Featured Articles

Intel releases tiny 3G cell modem

Intel releases tiny 3G cell modem

Intel has released a 3G cellular modem with an integrated power amplifier that fits into a 300 mm2 footprint, claiming it…

More...
Braswell 14nm Atom slips to Q2 15

Braswell 14nm Atom slips to Q2 15

It's not all rosy in the house of Intel. It seems that upcoming Atom out-of-order cores might be giving this semiconductor…

More...
TSMC 16nm wafers coming in Q1 2015

TSMC 16nm wafers coming in Q1 2015

TSMC will start producing 16nm wafers in the first quarter of 2015. Sometime in the second quarter production should ramp up…

More...
Skylake-S LGA is 35W to 95W TDP part

Skylake-S LGA is 35W to 95W TDP part

Skylake-S is the ‘tock’ of the Haswell architecture and despite being delayed from the original plan, this desktop part is scheduled…

More...
Aerocool Dead Silence reviewed

Aerocool Dead Silence reviewed

Aerocool is well known for its gamer cases with aggressive styling. However, the Dead Silence chassis offers consumers a new choice,…

More...
Frontpage Slideshow | Copyright © 2006-2010 orks, a business unit of Nuevvo Webware Ltd.
Tuesday, 01 May 2012 10:42

Nvidia patents parallelisation of GPU data

Written by Nick Farrell



Keep all your processors hierarchical


Graphics dalek Nvidia has filed for an extension to its patents  for a hierarchical processor array.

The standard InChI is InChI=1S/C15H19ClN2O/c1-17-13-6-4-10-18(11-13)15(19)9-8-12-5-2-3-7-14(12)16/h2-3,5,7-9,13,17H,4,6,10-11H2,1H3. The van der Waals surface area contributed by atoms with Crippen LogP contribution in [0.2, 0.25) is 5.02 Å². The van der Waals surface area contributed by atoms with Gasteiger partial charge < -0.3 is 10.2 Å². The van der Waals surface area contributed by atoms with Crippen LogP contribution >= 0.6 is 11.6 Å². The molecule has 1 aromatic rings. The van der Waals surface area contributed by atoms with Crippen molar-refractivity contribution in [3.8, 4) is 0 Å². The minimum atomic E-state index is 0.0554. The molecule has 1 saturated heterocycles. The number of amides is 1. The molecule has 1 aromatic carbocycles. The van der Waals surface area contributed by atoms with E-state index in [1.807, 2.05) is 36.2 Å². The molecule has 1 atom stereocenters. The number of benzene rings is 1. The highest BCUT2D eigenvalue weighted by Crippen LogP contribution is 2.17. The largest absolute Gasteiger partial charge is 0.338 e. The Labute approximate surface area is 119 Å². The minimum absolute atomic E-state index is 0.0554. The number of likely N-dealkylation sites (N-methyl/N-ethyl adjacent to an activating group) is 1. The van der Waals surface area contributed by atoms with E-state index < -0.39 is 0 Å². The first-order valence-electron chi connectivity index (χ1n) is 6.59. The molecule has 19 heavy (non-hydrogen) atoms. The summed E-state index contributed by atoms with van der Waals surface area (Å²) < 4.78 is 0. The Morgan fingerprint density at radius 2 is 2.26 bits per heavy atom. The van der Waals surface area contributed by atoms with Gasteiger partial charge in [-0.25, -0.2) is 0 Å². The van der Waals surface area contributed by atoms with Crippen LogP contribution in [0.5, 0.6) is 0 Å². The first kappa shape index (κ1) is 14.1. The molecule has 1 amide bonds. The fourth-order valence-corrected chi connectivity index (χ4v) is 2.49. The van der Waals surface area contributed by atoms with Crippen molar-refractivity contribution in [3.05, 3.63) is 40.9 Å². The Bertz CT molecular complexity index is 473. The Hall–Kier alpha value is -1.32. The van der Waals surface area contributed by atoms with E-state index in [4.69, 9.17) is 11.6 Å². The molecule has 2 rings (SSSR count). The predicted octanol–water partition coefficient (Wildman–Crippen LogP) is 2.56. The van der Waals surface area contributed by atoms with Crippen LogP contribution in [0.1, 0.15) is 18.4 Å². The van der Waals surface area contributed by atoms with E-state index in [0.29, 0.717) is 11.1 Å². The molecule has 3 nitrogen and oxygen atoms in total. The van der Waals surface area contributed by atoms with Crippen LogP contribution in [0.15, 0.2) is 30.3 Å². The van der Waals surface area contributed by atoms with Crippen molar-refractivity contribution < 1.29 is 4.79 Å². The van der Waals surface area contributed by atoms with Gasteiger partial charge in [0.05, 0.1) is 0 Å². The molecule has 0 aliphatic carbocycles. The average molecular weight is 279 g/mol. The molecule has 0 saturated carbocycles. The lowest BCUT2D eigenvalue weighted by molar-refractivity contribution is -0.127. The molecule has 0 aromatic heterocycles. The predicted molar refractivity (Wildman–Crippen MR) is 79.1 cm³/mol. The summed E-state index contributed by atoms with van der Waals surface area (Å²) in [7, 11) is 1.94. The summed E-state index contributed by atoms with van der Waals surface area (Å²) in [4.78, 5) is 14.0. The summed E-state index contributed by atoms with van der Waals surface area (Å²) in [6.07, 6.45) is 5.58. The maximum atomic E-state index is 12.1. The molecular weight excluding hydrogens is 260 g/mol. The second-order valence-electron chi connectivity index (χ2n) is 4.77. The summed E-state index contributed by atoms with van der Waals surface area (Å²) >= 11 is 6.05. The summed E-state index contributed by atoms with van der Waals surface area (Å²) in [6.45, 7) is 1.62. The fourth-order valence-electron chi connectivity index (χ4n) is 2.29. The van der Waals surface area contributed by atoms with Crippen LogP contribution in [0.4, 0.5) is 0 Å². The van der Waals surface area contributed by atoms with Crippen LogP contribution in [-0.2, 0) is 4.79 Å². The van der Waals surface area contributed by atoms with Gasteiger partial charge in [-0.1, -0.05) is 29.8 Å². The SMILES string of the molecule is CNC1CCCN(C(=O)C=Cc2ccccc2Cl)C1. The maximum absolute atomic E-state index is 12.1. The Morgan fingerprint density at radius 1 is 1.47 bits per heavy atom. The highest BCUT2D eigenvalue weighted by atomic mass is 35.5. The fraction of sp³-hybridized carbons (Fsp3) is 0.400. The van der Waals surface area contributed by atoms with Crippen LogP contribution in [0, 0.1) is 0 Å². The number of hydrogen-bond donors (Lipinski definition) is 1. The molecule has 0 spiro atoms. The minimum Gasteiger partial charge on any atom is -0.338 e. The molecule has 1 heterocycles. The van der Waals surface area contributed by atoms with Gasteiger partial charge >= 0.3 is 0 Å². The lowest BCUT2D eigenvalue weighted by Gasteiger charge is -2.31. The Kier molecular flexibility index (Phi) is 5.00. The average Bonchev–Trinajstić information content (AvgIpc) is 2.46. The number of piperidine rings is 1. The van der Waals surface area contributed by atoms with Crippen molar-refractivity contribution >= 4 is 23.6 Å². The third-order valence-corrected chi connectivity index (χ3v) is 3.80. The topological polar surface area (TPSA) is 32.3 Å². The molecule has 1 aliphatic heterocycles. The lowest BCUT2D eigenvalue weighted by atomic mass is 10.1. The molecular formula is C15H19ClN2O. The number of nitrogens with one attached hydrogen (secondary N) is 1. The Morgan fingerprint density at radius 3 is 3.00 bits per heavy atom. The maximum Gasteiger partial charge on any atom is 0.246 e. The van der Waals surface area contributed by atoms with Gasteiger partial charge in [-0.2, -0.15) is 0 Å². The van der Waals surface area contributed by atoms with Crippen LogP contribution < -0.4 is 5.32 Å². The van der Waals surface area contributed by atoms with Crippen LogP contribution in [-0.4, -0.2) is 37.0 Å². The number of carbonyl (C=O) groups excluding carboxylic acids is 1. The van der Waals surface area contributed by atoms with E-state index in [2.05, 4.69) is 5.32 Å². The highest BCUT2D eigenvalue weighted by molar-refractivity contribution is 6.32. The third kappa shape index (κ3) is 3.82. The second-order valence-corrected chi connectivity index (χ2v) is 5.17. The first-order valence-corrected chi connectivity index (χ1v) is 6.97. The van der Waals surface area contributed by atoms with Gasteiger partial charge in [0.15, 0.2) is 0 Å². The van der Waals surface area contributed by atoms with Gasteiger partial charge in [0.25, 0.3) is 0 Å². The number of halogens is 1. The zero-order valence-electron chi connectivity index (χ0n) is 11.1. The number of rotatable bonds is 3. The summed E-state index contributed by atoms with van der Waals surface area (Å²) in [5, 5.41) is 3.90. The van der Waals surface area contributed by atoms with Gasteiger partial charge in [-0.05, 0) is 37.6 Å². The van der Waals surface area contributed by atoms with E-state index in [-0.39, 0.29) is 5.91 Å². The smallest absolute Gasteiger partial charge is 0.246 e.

It looks like Nvidian thinks that Patent 7,634,637 can be extended to cover some new ideas it has to fix a core design problem  hat results in wide and ineffective graphics rendering pipelines. Nvidia has applied for a patent that describes the idea is that there are two or three tiers of processing cores with dedicated functions. The pipelines would include different shaders, such as a vertex shader unit, a geometry shader, a pixel shader and some others.

In the patent Nvidia says that "each massively parallel stage in a stage-by-stage pipeline tends to provide little granularity of control of portions of each parallel stage. Each "massively parallel stage becomes unwieldy and prohibitively time-consuming to design". As the massively parallel stage struggles during operation to find sufficiently wide units of work to fully occupy the data path its usage is cut back.

Nvida's cunning plan is to keep parallelisation efficient, by using multiple levels of processing hierarchies with multiple classes of graphics operations being associated with a different stage of graphics processing. Each level would include a module that is capable of processing all graphics functions. There would also be one top-level component that is able to distribute certain classes of work to lower level classes of processors.

It also comes out with a third-level class in the processor hierarchy that would be reserved for general purpose computations, and a specialised graphics function module that can perform graphics operations carried out based on frame buffer data.

The result is a design which is configured to execute a large number of threads in parallel.

More here.

Last modified on Friday, 04 May 2012 08:24

Nick Farrell

E-mail: This e-mail address is being protected from spambots. You need JavaScript enabled to view it
blog comments powered by Disqus

 

Facebook activity

Latest Commented Articles

Recent Comments